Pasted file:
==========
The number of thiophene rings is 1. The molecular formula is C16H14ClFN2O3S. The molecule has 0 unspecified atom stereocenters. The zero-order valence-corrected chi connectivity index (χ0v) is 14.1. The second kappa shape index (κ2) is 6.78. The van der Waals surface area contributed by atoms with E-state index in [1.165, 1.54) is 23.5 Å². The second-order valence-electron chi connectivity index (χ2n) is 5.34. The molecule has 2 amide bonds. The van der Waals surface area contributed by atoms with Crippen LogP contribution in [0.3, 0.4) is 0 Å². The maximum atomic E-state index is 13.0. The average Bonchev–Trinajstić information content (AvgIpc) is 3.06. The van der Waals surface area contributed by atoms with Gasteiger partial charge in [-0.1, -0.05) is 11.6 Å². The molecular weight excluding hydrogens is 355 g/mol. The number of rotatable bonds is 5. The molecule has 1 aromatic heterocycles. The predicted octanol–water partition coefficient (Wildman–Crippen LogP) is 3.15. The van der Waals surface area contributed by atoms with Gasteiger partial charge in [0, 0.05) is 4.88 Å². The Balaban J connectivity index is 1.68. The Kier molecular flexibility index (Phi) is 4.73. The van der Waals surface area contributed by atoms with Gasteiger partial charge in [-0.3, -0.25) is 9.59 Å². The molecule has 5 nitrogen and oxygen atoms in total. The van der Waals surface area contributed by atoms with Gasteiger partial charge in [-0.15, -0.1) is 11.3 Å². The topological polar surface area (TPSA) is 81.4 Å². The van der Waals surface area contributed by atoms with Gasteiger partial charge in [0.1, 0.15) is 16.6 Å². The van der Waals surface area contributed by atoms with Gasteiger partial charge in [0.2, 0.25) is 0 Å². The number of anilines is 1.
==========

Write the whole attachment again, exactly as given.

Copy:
The number of thiophene rings is 1. The molecular formula is C16H14ClFN2O3S. The molecule has 0 unspecified atom stereocenters. The zero-order valence-corrected chi connectivity index (χ0v) is 14.1. The second kappa shape index (κ2) is 6.78. The van der Waals surface area contributed by atoms with E-state index in [1.165, 1.54) is 23.5 Å². The second-order valence-electron chi connectivity index (χ2n) is 5.34. The molecule has 2 amide bonds. The van der Waals surface area contributed by atoms with Crippen LogP contribution in [0.3, 0.4) is 0 Å². The maximum atomic E-state index is 13.0. The average Bonchev–Trinajstić information content (AvgIpc) is 3.06. The van der Waals surface area contributed by atoms with Gasteiger partial charge in [-0.1, -0.05) is 11.6 Å². The molecular weight excluding hydrogens is 355 g/mol. The number of rotatable bonds is 5. The molecule has 1 aromatic heterocycles. The predicted octanol–water partition coefficient (Wildman–Crippen LogP) is 3.15. The van der Waals surface area contributed by atoms with Gasteiger partial charge in [0, 0.05) is 4.88 Å². The Balaban J connectivity index is 1.68. The Kier molecular flexibility index (Phi) is 4.73. The van der Waals surface area contributed by atoms with Gasteiger partial charge in [-0.3, -0.25) is 9.59 Å². The molecule has 5 nitrogen and oxygen atoms in total. The van der Waals surface area contributed by atoms with Gasteiger partial charge in [-0.15, -0.1) is 11.3 Å². The topological polar surface area (TPSA) is 81.4 Å². The van der Waals surface area contributed by atoms with Gasteiger partial charge in [0.1, 0.15) is 16.6 Å². The van der Waals surface area contributed by atoms with Gasteiger partial charge in [0.2, 0.25) is 0 Å². The number of anilines is 1.